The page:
Skilling Aboriginal Parents in Home Literacy Practices Susan Hanson

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Skilling Aboriginal Parents in Home Literacy Practices

Susan Hanson

Dip. Teach, Graduate Dip Linguistics

Education Officer: Aboriginal Program

Better Beginnings Family Literacy Program

State Library of Western Australia

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The State Library WA delivers a state-wide family literacy program called ‘Better Beginnings’. The program began in 2004 and has evolved to provide literacy information and support for families from age 0 to 9 years.

This paper will provide information on the Better Beginnings Aboriginal Family Literacy program and describe the concept of home literacy practices as being developed through the program.
A lack of functional text-based literacy skills places Aboriginal people on a trajectory of disadvantage. This disadvantage affects every facet of people’s lives, from employment opportunities, housing, engagement with wider society, through to engagement with the educational, health and judicial systems.
Numerous research findings have demonstrated a ‘strong relationship between poor language, literacy and numeracy and continuing disadvantage throughout adulthood.’1
Professor Nakata, the Chair of Australian Indigenous Education, suggests that Indigenous children learn in school at a cultural interface where they navigate between Indigenous and non-Indigenous knowledge. He suggests that cultural interface is a particularly rugged place to be where Aboriginal children, ‘…need higher order language and thinking skills to navigate through the complex spaces in which the contemporary Indigenous knowledge, cultures and everyday world of practices now sits.’2 Professor Nakata further suggests that, ‘Perhaps somewhat counter-intuitively for many, the more remote or traditional their backgrounds, the higher order their language, thinking and analytical skills need to be…’3
The benefits of functional literacy are well understood and widely documented. They include the opening up of economic opportunities, the reduction of social isolation and exclusion, reductions in negative health, educational and judicial contact, increased quality of life, social engagement and consequentially an increase in life expectancy as all these positive factors come into play. One of the benefits of improved literacy skill levels includes reduction in racial persecution, vilification and discrimination and promotion of equality as people become knowledgeable of and actively engaged in the processes that protect their rights.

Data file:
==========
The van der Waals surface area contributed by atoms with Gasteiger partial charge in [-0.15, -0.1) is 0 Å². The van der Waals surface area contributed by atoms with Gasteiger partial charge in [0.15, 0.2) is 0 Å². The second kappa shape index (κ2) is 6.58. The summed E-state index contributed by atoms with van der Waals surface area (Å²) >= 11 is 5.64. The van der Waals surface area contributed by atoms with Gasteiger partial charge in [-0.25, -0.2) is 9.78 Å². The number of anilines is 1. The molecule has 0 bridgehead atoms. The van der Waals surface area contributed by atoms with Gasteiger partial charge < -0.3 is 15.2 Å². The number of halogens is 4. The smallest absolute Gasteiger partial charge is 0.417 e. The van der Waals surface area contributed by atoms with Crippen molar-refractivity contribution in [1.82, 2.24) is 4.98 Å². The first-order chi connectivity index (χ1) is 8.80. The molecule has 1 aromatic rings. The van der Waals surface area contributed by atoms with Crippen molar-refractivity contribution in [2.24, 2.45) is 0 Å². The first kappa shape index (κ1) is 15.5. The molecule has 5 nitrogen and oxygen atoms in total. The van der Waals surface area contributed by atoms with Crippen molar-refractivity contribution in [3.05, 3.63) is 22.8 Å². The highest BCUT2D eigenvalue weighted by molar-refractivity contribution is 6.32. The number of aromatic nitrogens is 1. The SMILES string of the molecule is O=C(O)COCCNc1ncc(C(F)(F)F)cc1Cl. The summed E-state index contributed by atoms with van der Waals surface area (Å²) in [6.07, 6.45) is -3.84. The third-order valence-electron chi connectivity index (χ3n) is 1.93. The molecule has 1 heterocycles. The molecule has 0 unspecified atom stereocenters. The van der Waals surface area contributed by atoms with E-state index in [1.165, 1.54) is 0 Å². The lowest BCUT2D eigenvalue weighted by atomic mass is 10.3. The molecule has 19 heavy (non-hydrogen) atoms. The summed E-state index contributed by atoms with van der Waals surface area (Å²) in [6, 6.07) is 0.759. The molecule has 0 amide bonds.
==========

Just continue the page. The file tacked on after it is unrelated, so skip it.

Research has shown clear evidence, ‘… that parents with higher basic skills have children who perform better in tests of literacy and numeracy... Improve (improving) parents’ basic skills could have a large intergenerational impact.’4
Recent research by the University of Nevada has also shown that, ‘… the overriding predictor of a child's educational success is the number of books at home.’ Research has yet to be done on the number of books found in remote and isolated Aboriginal family homes. However, extensive contact with remote and isolated Aboriginal families over a 30 year period informs me that it is usual for there to be very few books in the home, with many homes containing no books at all.
Programs which prioritise family learning, ‘…not only helps the most disadvantaged adults deal with other problems in their lives but also has a positive intergenerational impact on the literacy and numeracy of their children.’5
Based on research findings such as these, the Better Beginnings Aboriginal program was instigated in 2009 aimed at providing explicit information and resources for Aboriginal parents about improving their children’s literacy attainment outcomes through understanding and using effective home literacy practices.
Functional Literacy Definition
When we talk about the word ‘literacy’ it’s important to define the phrase. The level of literacy I am talking about here is ‘functional literacy’.